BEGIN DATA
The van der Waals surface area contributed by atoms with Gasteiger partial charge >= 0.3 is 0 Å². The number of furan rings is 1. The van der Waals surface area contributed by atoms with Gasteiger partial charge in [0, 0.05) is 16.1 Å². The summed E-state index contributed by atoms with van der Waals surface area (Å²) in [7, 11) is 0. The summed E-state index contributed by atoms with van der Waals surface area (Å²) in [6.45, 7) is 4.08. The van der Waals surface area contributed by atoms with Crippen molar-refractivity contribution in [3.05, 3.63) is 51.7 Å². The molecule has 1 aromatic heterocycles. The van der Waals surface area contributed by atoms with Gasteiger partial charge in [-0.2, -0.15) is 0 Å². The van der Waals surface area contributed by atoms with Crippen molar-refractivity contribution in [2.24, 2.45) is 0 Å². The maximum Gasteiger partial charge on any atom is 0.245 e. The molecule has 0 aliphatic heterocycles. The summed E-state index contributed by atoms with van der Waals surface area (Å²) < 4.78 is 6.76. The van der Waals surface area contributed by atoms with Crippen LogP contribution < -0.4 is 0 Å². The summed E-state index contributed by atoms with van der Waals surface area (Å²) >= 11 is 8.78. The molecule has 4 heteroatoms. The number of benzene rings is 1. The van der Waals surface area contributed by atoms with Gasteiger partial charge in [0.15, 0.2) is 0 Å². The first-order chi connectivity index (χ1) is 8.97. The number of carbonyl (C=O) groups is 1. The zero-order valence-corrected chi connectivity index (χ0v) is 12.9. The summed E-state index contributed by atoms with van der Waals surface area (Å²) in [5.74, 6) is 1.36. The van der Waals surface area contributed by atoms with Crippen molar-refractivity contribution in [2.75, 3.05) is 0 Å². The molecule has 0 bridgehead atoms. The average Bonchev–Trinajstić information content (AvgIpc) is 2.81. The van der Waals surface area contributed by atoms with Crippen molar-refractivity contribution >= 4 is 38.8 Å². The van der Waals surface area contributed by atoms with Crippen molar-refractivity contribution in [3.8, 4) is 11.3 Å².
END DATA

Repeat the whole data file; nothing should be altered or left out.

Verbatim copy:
The van der Waals surface area contributed by atoms with Gasteiger partial charge >= 0.3 is 0 Å². The number of furan rings is 1. The van der Waals surface area contributed by atoms with Gasteiger partial charge in [0, 0.05) is 16.1 Å². The summed E-state index contributed by atoms with van der Waals surface area (Å²) in [7, 11) is 0. The summed E-state index contributed by atoms with van der Waals surface area (Å²) in [6.45, 7) is 4.08. The van der Waals surface area contributed by atoms with Crippen molar-refractivity contribution in [3.05, 3.63) is 51.7 Å². The molecule has 1 aromatic heterocycles. The van der Waals surface area contributed by atoms with Gasteiger partial charge in [-0.2, -0.15) is 0 Å². The van der Waals surface area contributed by atoms with Crippen molar-refractivity contribution in [2.24, 2.45) is 0 Å². The maximum Gasteiger partial charge on any atom is 0.245 e. The molecule has 0 aliphatic heterocycles. The summed E-state index contributed by atoms with van der Waals surface area (Å²) < 4.78 is 6.76. The van der Waals surface area contributed by atoms with Crippen LogP contribution < -0.4 is 0 Å². The summed E-state index contributed by atoms with van der Waals surface area (Å²) >= 11 is 8.78. The molecule has 4 heteroatoms. The number of benzene rings is 1. The van der Waals surface area contributed by atoms with Gasteiger partial charge in [0.15, 0.2) is 0 Å². The first-order chi connectivity index (χ1) is 8.97. The number of carbonyl (C=O) groups is 1. The zero-order valence-corrected chi connectivity index (χ0v) is 12.9. The summed E-state index contributed by atoms with van der Waals surface area (Å²) in [5.74, 6) is 1.36. The van der Waals surface area contributed by atoms with Crippen molar-refractivity contribution in [2.75, 3.05) is 0 Å². The molecule has 0 bridgehead atoms. The average Bonchev–Trinajstić information content (AvgIpc) is 2.81. The van der Waals surface area contributed by atoms with Crippen molar-refractivity contribution >= 4 is 38.8 Å². The van der Waals surface area contributed by atoms with Crippen molar-refractivity contribution in [3.8, 4) is 11.3 Å².